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Liberia



Introduction

My purpose is to provide contexts for seven Liberian state-constituting documents coupled with three important draft constitutions and six amendment documents. Criteria for selection of documents include principal constitutions that span the period from the first formal organization of a new political order in 1820 (Constitution of 1820), the turning points in the evolution of that order (Constitutions of 1825 and the Maryland Constitution of 1833), and echoes of a debate about constitutional rearrangements. This debate entailed the drafting of three documents that failed of adoption. They include the "Constitution of General Government, for the American Settlements on the Western Coast of Africa" (1837); "Articles of Association Between and among the Colonies of Liberia, being Colonies of Free Coloured Persons from the United States of America on the Western Coast of Africa" (1838); the "Monrovia Draft" Constitution of the Liberian emigrants themselves (1839); and the Plan of Civil Government of 1841. Colonial settlements consolidating into a league of states went forward with adoption of the Commonwealth Constitution of 1839, followed eight years later with the independence Constitution which accompanied the formal declaration of independence in 1847.

Documents selection criteria included availability either of the original or a printed version. Given the civil war that ravaged Liberia for 14 years (1989-2003), the Liberian National Archives have availed little. Most of the documents found were either in the papers of the American Colonization Society (the parent society that founded the Liberian state), the papers of the Maryland State Colonization Society, in Charles Huberich’s two volume study The Political and Legislative History of Liberia, or other sources. In the course of compiling there developed the prospect of finding in a sealed safe in Monrovia the original of the 1847 Constitution. Alas bureaucratic complications dashed our hopes. We were therefore left with printed versions of most documents. Special thanks we owe to the Library of Congress and Yale University Library who provided copies of the little manuscript material which was available.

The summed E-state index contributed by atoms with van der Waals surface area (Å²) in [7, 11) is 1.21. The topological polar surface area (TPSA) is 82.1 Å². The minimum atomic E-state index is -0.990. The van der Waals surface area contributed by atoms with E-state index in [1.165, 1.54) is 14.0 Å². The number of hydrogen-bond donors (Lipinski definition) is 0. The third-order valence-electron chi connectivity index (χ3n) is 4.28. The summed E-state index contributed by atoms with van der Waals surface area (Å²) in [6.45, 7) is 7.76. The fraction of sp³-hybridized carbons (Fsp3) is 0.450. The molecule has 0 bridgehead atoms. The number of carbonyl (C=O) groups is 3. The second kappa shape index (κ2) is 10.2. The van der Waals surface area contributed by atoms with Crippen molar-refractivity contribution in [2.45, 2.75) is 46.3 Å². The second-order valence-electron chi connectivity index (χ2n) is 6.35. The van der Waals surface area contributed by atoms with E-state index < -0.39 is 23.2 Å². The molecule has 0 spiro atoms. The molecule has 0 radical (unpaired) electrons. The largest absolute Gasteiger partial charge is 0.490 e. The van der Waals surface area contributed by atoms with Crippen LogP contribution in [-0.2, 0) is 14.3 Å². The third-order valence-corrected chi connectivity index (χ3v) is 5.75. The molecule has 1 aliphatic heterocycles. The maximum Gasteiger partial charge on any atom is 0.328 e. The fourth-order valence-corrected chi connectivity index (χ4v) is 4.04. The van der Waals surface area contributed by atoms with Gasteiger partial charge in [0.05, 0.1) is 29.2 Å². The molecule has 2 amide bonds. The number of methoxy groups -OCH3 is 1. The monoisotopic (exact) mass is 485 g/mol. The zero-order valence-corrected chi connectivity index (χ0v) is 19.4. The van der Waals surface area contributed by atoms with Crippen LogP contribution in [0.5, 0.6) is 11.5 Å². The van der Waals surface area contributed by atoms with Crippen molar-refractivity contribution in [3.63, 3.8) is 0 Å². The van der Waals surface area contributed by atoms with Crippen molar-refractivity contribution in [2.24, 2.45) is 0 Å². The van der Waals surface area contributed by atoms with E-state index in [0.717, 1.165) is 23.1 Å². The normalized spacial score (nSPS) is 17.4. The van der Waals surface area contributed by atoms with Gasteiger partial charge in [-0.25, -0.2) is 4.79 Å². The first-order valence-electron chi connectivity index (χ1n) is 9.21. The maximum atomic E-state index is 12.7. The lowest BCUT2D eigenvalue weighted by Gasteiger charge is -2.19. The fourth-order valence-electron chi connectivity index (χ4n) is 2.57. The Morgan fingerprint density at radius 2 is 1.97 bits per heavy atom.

Editorial principles involved verifying original or printed versions of documents. In case of original, faithful image, and for the printed versions, exact words, spelling, capitalization and punctuation of official texts were primary concerns. Where alterations of any sort were deemed necessary, endnotes explanations are provided.

The nine constitutional documents tell in part the story of the transfer of modern constitutionalism from the United States to West Africa in the first half of the 19th century. They also highlight state implantation and early development. Following many false starts the entity that became Liberia was established in 1822 as consequence of the signing in December 1821 of the Dukor Contract between indigenous leaders and representatives, respectively, of the ACS and the U.S. government. Though both contained some elementary constitutional principles, the 1820 and 1825 Constitutions were each largely dictates from the ACS to their agents in West Africa.

A parallel development in the nearby settlement of “Maryland in Africa”, established by the Maryland State Colonization Society accounts for the Constitutions of 1833 and 1853. The 1833 document is comparatively progressive, reportedly based on Nathan Dane’s Ordinance of 1787 for government of the Northwest Territory of the United States. When charge of affairs of this settlement came fully into the hands of the colonists they were governed under the 1853 constitution.